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if you made a sandwich of the following ingredients;

Old overcooked and gray roast beef

Apple sauce

Jalapeno peppers

Limburger cheese that's been left out in the sun

Fresh mint

Matzoh

You would be entitled to think that tasted good.

Now you're being silly. I mean who puts matzoh in a sandwich?

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Nina, a butty is a sandwich. So saying a "butty sandwich" is like saying "mesclun mix". Not done.

"I've caught you Richardson, stuffing spit-backs in your vile maw. 'Let tomorrow's omelets go empty,' is that your fucking attitude?" -E. B. Farnum

"Behold, I teach you the ubermunch. The ubermunch is the meaning of the earth. Let your will say: the ubermunch shall be the meaning of the earth!" -Fritzy N.

"It's okay to like celery more than yogurt, but it's not okay to think that batter is yogurt."

Serving fine and fresh gratuitous comments since Oct 5 2001, 09:53 PM

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I am interested in the topic (and I think Stellabella offered an interesting opening), but no justice will be done to the original question on food snobbery if those arguing along the lines of taste and palates overlook what snobbery means. The meanings of the term have been pointed out before. Here they are again:

Snob, "a person who sets too much value on social standing, wishing to to be associated with the upper classes and their mores, and treating those viewed as inferior with condescension and contempt; somone having similar pretentions as regards specified tastes, such as wine snob" Chambers, 2000, p. 1565.

So many posts are way off topic, but they have provided fine examples of snobbery. Not unsual here. I've lost count of the number of times my palate has been viewed with condescension on this board.

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The merguez and chips butty sounds nice.

I really think the current discussion - which is different from the one we started with several pages back - has a simple resolution. I think its misleading to take the sorts of standards Steve has been describing as implicit presciptions for individuals. In other words, while it may be fair to say that there is a pretty solid consensus among professional and knowledgeable amateur gastronomes (in the present day, our culture, etc) that red wine is about the best thing to drink with steak, I do not believe it follows as a consequence that red wine is the best thing for me, or Tony, or the little old lady next door to drink with steak. Individuals are infinitely varied. The consensus sets a very broad standard, that's all.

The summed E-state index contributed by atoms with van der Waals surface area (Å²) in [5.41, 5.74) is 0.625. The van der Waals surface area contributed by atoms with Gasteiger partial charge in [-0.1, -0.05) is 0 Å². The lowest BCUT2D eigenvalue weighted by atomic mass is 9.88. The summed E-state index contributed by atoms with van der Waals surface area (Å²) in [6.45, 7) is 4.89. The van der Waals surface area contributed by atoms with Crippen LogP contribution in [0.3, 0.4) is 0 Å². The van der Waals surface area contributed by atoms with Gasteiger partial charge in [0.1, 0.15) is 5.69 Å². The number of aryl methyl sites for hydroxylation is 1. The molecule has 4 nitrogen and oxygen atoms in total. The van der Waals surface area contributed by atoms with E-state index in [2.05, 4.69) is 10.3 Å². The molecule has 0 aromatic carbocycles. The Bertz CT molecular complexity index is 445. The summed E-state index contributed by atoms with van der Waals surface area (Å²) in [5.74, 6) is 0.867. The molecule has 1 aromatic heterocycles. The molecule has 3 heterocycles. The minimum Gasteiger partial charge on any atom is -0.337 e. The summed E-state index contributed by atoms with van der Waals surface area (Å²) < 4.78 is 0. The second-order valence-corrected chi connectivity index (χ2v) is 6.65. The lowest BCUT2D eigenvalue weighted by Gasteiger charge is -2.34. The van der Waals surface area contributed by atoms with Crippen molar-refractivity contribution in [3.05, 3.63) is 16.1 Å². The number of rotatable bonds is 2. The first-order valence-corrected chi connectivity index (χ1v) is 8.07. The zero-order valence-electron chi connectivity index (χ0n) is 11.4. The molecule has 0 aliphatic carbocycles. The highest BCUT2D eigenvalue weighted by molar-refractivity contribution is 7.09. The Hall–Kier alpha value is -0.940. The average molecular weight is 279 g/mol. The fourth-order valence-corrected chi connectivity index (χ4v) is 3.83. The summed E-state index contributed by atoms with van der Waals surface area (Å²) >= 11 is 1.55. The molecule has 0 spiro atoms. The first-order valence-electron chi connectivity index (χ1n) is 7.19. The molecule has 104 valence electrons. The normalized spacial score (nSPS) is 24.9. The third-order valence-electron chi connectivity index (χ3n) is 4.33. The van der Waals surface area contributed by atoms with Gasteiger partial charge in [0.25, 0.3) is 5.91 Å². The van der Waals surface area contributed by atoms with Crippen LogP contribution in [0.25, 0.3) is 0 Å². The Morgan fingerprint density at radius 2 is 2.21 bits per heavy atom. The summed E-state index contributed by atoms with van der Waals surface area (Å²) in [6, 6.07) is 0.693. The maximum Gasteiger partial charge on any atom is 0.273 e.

I am making a slightly different point - please note, everyone :laugh: - than the point that I, or Tony, or the old lady next door might prefer to drink Lucozade with steak. The point I am making now is that we might have good reasons for that preference. In other words, it is not necessarily a sign that we are palateless idiots. The general standard can't prescribe for every individual. But it's a good place to start.

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I trust you would John.  Your assessment, though, would be thrown out by some on the grounds that it was the result of reverse snobbery!

True, but only by those who view their opinions/standards as facts.

Rich Schulhoff

Opinions are like friends, everyone has some but what matters is how you respect them!

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"I've lost count of the number of times my palate has been viewed with condescension on this board."

Well let me try and ask you this in a benign way. And I'm only giving you an example because this isn't my opinion of you. How would one go about telling you that you don't knew beans about food without you feeling that it is condescending? Where is the difference between criticism (of one's taste,) and condescension?

You see I think that raising the spector of snobbery is a coy way of diverting the conversation into one that is about people, and not about food. Wilfrid said it earlier when he said that this topic is interesting if we stick to the merits, i.e., how food tastes or even how food should taste. But that raises the sticky of question of how do you include people in a conversation that don't understand food without their feeling bad?

Aren't people who hold themselves to a higher standard allowed to say so? This is the Catch 22 I always complain about with food. If I announced that the only scallops I eat are Peconic Bay, and that those frozen scallops aren't good enough for me, someone here might call me a snob. But in reality I should be praised for having good taste and high standards. But then if Peconic Bay scallops all of a sudden became the standard for everyone to eat, I would then be considered smart for having figured it out first. And if I am a smart person for figuring it out, what shall we say about (the opinion) of the person who can't see it or who refuses to admit what everyone else knows?

Wilfrid - Well that was an even better dissertation of personal prefernce being different then commonly held standards. What the "right" thing to drink with steak frittes (right meaning commonly held) and what the "right" thing to drink with steak frittes (right meaning preferable for that person) are just two different definitions of the word right that are both applicable.

So the speaker of the question has to distinguish which right he is asking about.

.